Success for East End Archive

Books featuring work by renowned photographers move quickly to the second edition, and project to feature on BBC Radio London.

A box-set and series of individual books focusing on The East End Archive at London Metropolitan University, published by Café Royal Books, have sold out. Second editions of some of the individual publications have recently been released, with the titles amended to reflect the new name of the School of Art, Architecture and Design. Following this success, Tom Hunter, one of the photographers included in the series will be interviewed about his work and about the East End Archive by Robert Elms on BBC Radio London, on 22 January.

The box-set, which was released in March 2020 during the first COVID-19 lockdown, comprises of four books made for what was then The East End Archive at The Cass, with each book representing work made in London’s East End during the 1970s and 1980s by the renowned photographers Tom Hunter, Brian Griffin, Diane Bush and Mike Seaborne. The majority of this work has never been published before with the exception of Brian Griffin’s, for which it is the first time within a documentary context. Each book has been edited specifically for the box-set publication, which is a special collaboration between Café Royal Books and the East End Archive, both of which have a similar ethos regarding the cultural importance of the preservation and dissemination of British Documentary Photography.

Each photographer has taken a distinctive and personal approach to the area: Tom Hunter’s Down the Lane dates from a time, now disappeared and prior to his professional career, when he had a stall at Brick Lane Market and photographed the passers-by; Diane Bush’s work in the old East End was made whilst working with EXIT, Britain’s first photography collective, which believed in the power of photography to contribute to positive social change; Mike Seaborne’s work at London’s Docklands represents huge social and economic changes in the area and is defined by a vanished post-industrial landscape; and a decade later in the 1980s, Brian Griffin’s work also comments on massive economic shifts but this time in the City of London where borders were re-drawn as the City spread with the deregulation of the financial markets.

About The East End Archive:

The East End Archive is an online and digital photographic resource which develops collaborative ventures with other community groups, public bodies and research projects that have a common interest. The Archive collects the work of photographers whose practice is concerned with the East End of London and its diaspora, where the East End is understood as an ever-changing frontier within the urban sprawl that is part imagined and part tangible. The Archive holds only “bodies of work” in order to understand more fully the working methodology of the photographers, and to give context to the work. In fact, this is an archive for the future, which brings together not only historic bodies of work but contemporary collections from photographers currently working in the field in order to record current rather than retrospective ideologies. The work collected ranges from traditional documentary to works of the imagination in order to reflect the East End- a place where dreams, dissent and transformation co-exist.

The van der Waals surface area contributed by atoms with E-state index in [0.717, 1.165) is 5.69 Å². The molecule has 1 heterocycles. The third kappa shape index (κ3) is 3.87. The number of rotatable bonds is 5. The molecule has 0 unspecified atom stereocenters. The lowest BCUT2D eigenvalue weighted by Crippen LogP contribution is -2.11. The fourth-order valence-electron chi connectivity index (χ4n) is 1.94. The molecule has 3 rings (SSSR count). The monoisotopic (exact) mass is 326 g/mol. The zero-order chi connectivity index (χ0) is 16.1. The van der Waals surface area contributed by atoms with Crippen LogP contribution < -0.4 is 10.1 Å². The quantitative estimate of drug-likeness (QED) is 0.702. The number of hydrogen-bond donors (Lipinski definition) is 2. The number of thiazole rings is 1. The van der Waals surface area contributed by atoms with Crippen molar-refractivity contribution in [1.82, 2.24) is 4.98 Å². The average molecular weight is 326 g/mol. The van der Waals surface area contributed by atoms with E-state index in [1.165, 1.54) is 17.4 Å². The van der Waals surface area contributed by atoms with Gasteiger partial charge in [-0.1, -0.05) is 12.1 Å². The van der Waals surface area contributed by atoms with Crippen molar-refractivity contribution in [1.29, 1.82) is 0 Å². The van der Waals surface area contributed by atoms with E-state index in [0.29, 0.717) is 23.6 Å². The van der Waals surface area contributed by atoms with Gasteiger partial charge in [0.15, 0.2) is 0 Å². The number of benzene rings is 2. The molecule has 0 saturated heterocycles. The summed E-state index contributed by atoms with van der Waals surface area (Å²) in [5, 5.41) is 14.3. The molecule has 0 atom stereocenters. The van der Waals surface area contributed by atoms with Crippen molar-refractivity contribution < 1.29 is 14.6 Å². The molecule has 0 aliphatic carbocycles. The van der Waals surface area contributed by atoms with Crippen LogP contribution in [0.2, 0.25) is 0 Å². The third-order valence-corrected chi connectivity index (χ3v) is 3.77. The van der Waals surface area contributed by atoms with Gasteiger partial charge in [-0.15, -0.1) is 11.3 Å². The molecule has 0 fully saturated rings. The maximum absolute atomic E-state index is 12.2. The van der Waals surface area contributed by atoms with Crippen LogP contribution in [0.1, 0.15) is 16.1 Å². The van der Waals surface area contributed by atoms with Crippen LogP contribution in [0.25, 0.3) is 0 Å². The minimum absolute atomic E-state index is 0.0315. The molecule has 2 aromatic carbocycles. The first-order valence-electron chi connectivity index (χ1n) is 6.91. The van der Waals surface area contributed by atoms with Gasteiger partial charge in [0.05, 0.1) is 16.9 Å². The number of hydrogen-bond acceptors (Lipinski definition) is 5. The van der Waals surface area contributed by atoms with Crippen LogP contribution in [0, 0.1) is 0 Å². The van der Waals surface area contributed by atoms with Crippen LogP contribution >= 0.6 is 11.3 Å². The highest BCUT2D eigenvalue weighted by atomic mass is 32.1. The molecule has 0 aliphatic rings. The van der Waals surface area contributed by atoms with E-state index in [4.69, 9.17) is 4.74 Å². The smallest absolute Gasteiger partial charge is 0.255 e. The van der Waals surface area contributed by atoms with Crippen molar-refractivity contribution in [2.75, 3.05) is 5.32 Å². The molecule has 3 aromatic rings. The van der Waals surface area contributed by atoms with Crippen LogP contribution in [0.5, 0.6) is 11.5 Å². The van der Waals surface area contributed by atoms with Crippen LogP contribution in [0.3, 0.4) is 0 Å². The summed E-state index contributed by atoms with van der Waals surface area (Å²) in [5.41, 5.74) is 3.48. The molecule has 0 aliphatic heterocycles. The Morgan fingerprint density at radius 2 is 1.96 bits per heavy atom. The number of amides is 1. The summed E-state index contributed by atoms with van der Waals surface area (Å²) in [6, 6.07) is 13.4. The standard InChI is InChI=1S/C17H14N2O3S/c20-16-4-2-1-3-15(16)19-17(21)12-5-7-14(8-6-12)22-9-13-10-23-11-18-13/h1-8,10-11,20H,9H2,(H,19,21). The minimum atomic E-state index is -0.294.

About Café Royal Books:

Café Royal Books is a publisher of limited edition photographic titles focussing on British documentary photography. Founded by Craig Atkinson in 2005, Café Royal Books aims to create a focussed and complete archive of British documentary photography. Publishing roughly 70 titles each year with a small edition ‘archive box’ every 100th title. These archive boxes are aimed at major collections, libraries and museums — helping to increase the visibility of the work and making the books publicly accessible for as long as possible. Collectors are wide and varied but include, MoMA NY, Harvard University, Oxford University, Cambridge University, The British Library, The Hyman Collection, Martin Parr Foundation, TATE, V&A / National Art Library. Publications are affordable, democratic, utilitarian and useful, without fuss or decoration, the images, history and the cultural archive are the focus.

Michael Upton, who represents the East End Archive on the University Special Collections and Archives Strategy Committee said, “It is wonderful that these publications have proven so popular, especially as the pandemic denied them the launch event and exhibition we had planned. We are discussing plans for the next exciting developments with The East End Archive with Susan Andrews, Emeritus Reader who leads the project and research colleagues in the school.”

Tom Hunter will be interviewed by Robert Elms on BBC Radio London, on Friday 22 January at around 10.40am

Originally published by London Metropolitan University